Tolkien created something detestable to even himself, refusing to use the Black Speech unless absolutely necessary. This was required to create the sense of dread and hatefulness; he paints evil well by using a language that sounds evil in itself.

Although, Tolkien’s world isn’t simplistic – it’s not just good people requiring peace and bad people requiring power. The large universe scatters into various threads that all pull into different directions – hobbits want to be left alone in their own Scrutonian paradise. Elves need to face their deathlessness – and many escape it at the end by taking the ship to the far-off land. The wizards are there to bring back peace and they succeeded, although they too have to face the difficulty of their own being. Dwarves too have to bring back glory to their own lands in their own unique way – each one of these species trying to get what they need. With the evil powers being defeated, they all are left with having to set things straight in their own world.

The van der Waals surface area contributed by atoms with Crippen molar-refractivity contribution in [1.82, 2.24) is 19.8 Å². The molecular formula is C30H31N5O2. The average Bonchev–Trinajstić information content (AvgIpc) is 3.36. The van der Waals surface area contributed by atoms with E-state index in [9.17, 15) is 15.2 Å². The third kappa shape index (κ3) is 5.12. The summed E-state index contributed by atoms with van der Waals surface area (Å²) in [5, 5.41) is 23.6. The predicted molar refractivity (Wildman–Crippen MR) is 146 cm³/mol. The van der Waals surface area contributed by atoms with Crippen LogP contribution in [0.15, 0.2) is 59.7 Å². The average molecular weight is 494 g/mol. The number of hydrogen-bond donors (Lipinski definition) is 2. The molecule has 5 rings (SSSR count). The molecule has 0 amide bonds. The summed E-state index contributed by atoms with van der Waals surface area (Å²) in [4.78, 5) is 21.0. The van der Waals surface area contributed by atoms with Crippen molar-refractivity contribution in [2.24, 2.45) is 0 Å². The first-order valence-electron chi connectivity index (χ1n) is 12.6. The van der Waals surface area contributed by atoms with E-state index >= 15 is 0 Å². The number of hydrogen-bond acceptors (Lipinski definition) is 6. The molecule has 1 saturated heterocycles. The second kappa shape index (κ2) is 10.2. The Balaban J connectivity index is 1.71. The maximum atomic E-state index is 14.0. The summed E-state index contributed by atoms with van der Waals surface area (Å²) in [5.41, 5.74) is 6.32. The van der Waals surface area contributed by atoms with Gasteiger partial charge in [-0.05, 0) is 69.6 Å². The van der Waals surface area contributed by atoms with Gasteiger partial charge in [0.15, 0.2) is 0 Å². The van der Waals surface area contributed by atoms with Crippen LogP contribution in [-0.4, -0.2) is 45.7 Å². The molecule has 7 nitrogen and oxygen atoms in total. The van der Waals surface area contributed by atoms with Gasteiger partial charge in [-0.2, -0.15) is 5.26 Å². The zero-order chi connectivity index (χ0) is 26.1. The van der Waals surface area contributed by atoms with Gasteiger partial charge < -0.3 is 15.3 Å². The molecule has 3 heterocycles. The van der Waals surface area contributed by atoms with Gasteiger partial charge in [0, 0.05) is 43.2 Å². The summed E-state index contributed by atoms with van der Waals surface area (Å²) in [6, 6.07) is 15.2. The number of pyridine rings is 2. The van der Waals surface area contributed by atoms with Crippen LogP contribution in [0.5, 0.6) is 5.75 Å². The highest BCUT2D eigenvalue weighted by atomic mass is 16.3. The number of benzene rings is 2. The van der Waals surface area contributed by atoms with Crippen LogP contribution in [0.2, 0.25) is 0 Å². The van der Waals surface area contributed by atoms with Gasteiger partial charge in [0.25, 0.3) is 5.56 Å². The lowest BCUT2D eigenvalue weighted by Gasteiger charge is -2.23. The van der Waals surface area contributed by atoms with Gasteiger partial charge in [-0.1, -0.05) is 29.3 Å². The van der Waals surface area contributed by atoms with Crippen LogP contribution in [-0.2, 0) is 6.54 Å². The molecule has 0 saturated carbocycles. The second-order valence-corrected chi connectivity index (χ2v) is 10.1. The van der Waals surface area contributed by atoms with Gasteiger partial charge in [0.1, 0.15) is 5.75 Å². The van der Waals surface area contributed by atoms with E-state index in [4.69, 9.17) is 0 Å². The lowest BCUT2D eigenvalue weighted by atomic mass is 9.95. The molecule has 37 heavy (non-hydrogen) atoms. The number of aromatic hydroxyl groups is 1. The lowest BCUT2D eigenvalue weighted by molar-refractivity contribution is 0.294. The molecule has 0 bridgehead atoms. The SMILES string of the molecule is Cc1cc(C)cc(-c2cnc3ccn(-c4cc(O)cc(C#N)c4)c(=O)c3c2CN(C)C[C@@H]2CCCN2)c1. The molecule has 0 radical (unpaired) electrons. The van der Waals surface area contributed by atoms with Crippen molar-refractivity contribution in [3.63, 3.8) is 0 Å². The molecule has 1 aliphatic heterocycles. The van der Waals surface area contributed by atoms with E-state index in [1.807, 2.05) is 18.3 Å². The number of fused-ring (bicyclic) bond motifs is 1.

To conclude, Tolkien utilises language to present a world of his own, to resurrect an old world, partly reminiscing the old world of Beowulf but also the times of his own childhood. He brings up the subjects of Fall, Mortality and the Machine. We can see the Fall in the tragedy of people who tend to hold on to the ring, we see the concept of Mortality when looking at the juxtaposition of the deathlessness of Elves with the mortality of people and hobbits, as seen in the part between Arwen and Aragorn where Arwen rejects her immortal life on behalf of Aragorn thus mirroring the eternal love between Beren and Luthien. The Machine is clearly visible in the ecological struggle between Saruman and the destruction of the forest. Tolkien builds his world using clear antonyms – black speech vs elven speech, white vs black, immortal vs mortal, etc. The characters created by Tolkien fear the negative impact of change and it prompts them to go on a journey to resist it. This translates into our world – the juxtaposition between Old and New England, industrialism and ecology. Tolkien revives what used to be, and in his own way ensures that the good wins.